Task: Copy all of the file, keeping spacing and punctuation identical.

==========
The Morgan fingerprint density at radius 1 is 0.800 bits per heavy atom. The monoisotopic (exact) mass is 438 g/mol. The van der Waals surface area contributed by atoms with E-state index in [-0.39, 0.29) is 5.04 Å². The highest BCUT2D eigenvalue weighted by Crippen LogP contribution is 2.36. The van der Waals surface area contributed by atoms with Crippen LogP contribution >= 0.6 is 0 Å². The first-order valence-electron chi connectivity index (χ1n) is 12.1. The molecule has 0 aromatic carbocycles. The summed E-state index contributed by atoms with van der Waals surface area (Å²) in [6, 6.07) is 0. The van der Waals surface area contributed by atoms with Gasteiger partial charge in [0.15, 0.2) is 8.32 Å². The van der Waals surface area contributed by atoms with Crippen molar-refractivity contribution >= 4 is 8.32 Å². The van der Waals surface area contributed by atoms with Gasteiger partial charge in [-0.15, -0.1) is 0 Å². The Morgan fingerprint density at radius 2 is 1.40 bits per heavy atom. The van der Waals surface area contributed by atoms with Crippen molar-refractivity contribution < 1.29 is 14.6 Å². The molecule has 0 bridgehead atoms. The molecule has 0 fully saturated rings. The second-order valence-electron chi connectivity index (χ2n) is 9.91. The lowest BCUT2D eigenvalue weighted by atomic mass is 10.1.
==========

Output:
The Morgan fingerprint density at radius 1 is 0.800 bits per heavy atom. The monoisotopic (exact) mass is 438 g/mol. The van der Waals surface area contributed by atoms with E-state index in [-0.39, 0.29) is 5.04 Å². The highest BCUT2D eigenvalue weighted by Crippen LogP contribution is 2.36. The van der Waals surface area contributed by atoms with Crippen LogP contribution >= 0.6 is 0 Å². The first-order valence-electron chi connectivity index (χ1n) is 12.1. The molecule has 0 aromatic carbocycles. The summed E-state index contributed by atoms with van der Waals surface area (Å²) in [6, 6.07) is 0. The van der Waals surface area contributed by atoms with Gasteiger partial charge in [0.15, 0.2) is 8.32 Å². The van der Waals surface area contributed by atoms with Crippen molar-refractivity contribution >= 4 is 8.32 Å². The van der Waals surface area contributed by atoms with Gasteiger partial charge in [-0.15, -0.1) is 0 Å². The Morgan fingerprint density at radius 2 is 1.40 bits per heavy atom. The van der Waals surface area contributed by atoms with Crippen molar-refractivity contribution < 1.29 is 14.6 Å². The molecule has 0 bridgehead atoms. The molecule has 0 fully saturated rings. The second-order valence-electron chi connectivity index (χ2n) is 9.91. The lowest BCUT2D eigenvalue weighted by atomic mass is 10.1.